It was a hectic week of political manoeuvring with the jubilant Republicans finally siding with the socialist oriented Labor Party. There was an unusual state of affairs with no guaranteed stability in the federal government and the possibility that the Governor General may dissolve both Houses of Parliament should the coalition become unworkable. Ari was particularly busy with some other speech writers conveying a conservative, responsible approach from the minor government party. Thomas McLeish, the Republican leader, became Deputy PM and was given the ‘Defence’ portfolio. Ari and some very inexperienced staff members were swept into the political maelstrom of media releases and multiple interview spots on a variety of current affairs shows. Briefings with advisors had the wordsmiths reviewing key policy ideas and trying to draft simple statements, without clichés, for McLeish to focus on.

            At one press conference Ari saw Collette taking her unusual real life photos. Her camera was flashing at small groups meeting conspiratorially away from all the attention, and then it captured two MPs in a heated discussion. He caught her eye and gave a little wave. The glamorous, dark haired photographer grinned and took a mock shot of him. She made her way over and sidled up to Ari.

“Hello gorgeous, we have to stop meeting like this.”

“Hi Collette, it’s good to see you. Maybe we can have dinner.” The moment Ari said it he felt as if he was gushing.

“Maybe,” she winked with a hint of encouragement. She quickly returned to her work gaining access to groups with her winning smile.

            They had an enjoyable coffee at Brewsters the next Sunday and walked along the river together before saying good bye. Back at his flat he reflected on where his life was heading. Did he really enjoy the synthetic world of media images and social climbing? Was Collette the sort of girl you could have a deep, meaningful relationship with, or was she just fun? The swirl of thoughts unsettled him and he turned on the TV and watched the football as a distraction.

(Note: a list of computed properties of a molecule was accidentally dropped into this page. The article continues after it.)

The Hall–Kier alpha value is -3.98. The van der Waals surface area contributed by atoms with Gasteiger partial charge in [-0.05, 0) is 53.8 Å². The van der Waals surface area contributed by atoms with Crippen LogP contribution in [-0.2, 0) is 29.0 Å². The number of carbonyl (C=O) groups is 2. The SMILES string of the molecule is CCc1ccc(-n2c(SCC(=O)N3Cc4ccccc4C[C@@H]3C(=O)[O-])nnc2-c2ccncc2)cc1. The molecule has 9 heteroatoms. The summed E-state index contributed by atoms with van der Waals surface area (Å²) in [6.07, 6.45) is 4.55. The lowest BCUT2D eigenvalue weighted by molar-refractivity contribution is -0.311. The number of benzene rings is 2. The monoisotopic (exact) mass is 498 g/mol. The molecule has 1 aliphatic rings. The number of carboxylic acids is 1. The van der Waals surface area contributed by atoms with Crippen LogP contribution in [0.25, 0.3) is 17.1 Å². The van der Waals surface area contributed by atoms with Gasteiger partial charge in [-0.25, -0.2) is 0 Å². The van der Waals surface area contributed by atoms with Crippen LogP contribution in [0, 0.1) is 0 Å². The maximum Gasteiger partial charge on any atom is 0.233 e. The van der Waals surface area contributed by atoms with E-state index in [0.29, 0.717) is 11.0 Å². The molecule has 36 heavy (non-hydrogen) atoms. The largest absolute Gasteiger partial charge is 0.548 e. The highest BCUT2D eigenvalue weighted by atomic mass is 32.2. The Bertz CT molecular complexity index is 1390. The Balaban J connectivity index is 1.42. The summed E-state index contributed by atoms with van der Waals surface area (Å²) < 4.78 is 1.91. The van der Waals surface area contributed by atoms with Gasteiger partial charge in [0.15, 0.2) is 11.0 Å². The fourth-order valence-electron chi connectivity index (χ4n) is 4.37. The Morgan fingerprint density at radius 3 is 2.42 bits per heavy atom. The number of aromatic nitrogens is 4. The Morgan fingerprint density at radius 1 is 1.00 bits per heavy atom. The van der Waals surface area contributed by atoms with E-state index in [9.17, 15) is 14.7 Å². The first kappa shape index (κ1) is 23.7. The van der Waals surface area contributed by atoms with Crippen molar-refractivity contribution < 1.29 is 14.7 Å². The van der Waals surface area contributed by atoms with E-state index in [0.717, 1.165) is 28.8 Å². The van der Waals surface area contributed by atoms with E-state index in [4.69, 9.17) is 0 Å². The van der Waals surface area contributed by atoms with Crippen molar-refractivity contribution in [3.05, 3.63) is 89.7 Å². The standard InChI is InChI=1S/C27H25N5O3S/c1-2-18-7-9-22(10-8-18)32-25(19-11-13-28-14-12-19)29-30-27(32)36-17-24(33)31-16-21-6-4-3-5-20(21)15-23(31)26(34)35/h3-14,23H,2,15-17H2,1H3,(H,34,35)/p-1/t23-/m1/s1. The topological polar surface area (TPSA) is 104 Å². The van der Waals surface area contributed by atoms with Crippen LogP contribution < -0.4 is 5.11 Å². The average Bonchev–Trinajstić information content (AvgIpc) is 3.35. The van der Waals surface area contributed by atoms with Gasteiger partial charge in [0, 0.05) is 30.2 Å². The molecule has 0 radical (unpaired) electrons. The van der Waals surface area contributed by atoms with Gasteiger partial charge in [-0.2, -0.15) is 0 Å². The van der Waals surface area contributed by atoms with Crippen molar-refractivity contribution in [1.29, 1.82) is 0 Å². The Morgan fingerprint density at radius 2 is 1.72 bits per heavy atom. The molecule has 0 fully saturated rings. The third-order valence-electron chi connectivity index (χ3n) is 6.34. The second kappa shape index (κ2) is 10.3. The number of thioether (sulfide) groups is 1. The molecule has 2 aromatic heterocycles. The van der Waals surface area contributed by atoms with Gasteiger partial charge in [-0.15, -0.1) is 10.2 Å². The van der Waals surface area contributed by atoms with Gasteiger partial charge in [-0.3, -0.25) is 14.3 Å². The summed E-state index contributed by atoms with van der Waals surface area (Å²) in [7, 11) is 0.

One afternoon the following week Ari was stuck in a staff meeting, with McLeish and Jones laying down the law on any statements made to the press. Several prescribed party quotes were outlined with ‘we’re formalising our policy on that issue’ being the preferred option for topics deviating from those identified as being key policy areas, while ‘no comment’ was the option for anything related to confidential discussions with the other coalition party. The two leaders were part of the government cabinet, and a number of proposed legislations were discussed to consolidate the party line and clarify any amendments that might be submitted. Ari already saw that much of the vaunted ideals put forward to the public were being eroded by the pragmatism of being in power.

            Dinner at an exclusive piano lounge with the lovely Collette began to sour when she kept quizzing him about Thomas McLeish and asking him what it was like to work with such a charismatic leader. The attractive photographer, whose friendship had started to show promise, stunned Ari when she asked to be introduced to Thomas McLeish.

“Why? He doesn’t do media shots or personal interviews with just anyone.” Ari responded, realising he was denigrating her standing with the comment.

“I don’t want to meet him professionally. He’s the second most powerful man in the country. I just want to meet him ‘socially’.” She smiled coquettishly.

Ari felt sickened. Was this what she saw in him? Was he just a conduit to meeting a handsome powerbroker?

“He is married.” Ari stated bluntly.

Collette grinned cheekily, “I know.” It didn’t seem to matter to her. Ari got up and walked out.


He ignored her call.